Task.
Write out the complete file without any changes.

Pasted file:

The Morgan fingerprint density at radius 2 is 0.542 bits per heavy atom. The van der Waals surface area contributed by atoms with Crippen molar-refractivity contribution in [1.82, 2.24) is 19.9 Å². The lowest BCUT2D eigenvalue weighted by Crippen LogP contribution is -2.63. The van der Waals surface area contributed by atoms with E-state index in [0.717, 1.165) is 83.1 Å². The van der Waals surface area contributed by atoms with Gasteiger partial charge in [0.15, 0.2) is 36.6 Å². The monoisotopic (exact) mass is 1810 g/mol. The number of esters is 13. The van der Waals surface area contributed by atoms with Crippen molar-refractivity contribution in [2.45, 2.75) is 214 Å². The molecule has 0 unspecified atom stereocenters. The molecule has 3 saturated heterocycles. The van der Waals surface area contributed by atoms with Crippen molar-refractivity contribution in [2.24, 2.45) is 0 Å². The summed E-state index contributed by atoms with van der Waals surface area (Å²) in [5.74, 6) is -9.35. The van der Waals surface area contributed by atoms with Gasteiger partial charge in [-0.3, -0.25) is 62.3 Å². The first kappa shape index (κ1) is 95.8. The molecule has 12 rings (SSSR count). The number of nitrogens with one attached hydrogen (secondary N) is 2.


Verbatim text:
The Morgan fingerprint density at radius 2 is 0.542 bits per heavy atom. The van der Waals surface area contributed by atoms with Crippen molar-refractivity contribution in [1.82, 2.24) is 19.9 Å². The lowest BCUT2D eigenvalue weighted by Crippen LogP contribution is -2.63. The van der Waals surface area contributed by atoms with E-state index in [0.717, 1.165) is 83.1 Å². The van der Waals surface area contributed by atoms with Gasteiger partial charge in [0.15, 0.2) is 36.6 Å². The monoisotopic (exact) mass is 1810 g/mol. The number of esters is 13. The van der Waals surface area contributed by atoms with Crippen molar-refractivity contribution in [2.45, 2.75) is 214 Å². The molecule has 0 unspecified atom stereocenters. The molecule has 3 saturated heterocycles. The van der Waals surface area contributed by atoms with Crippen molar-refractivity contribution in [2.24, 2.45) is 0 Å². The summed E-state index contributed by atoms with van der Waals surface area (Å²) in [5.74, 6) is -9.35. The van der Waals surface area contributed by atoms with Gasteiger partial charge in [-0.3, -0.25) is 62.3 Å². The first kappa shape index (κ1) is 95.8. The molecule has 12 rings (SSSR count). The number of nitrogens with one attached hydrogen (secondary N) is 2.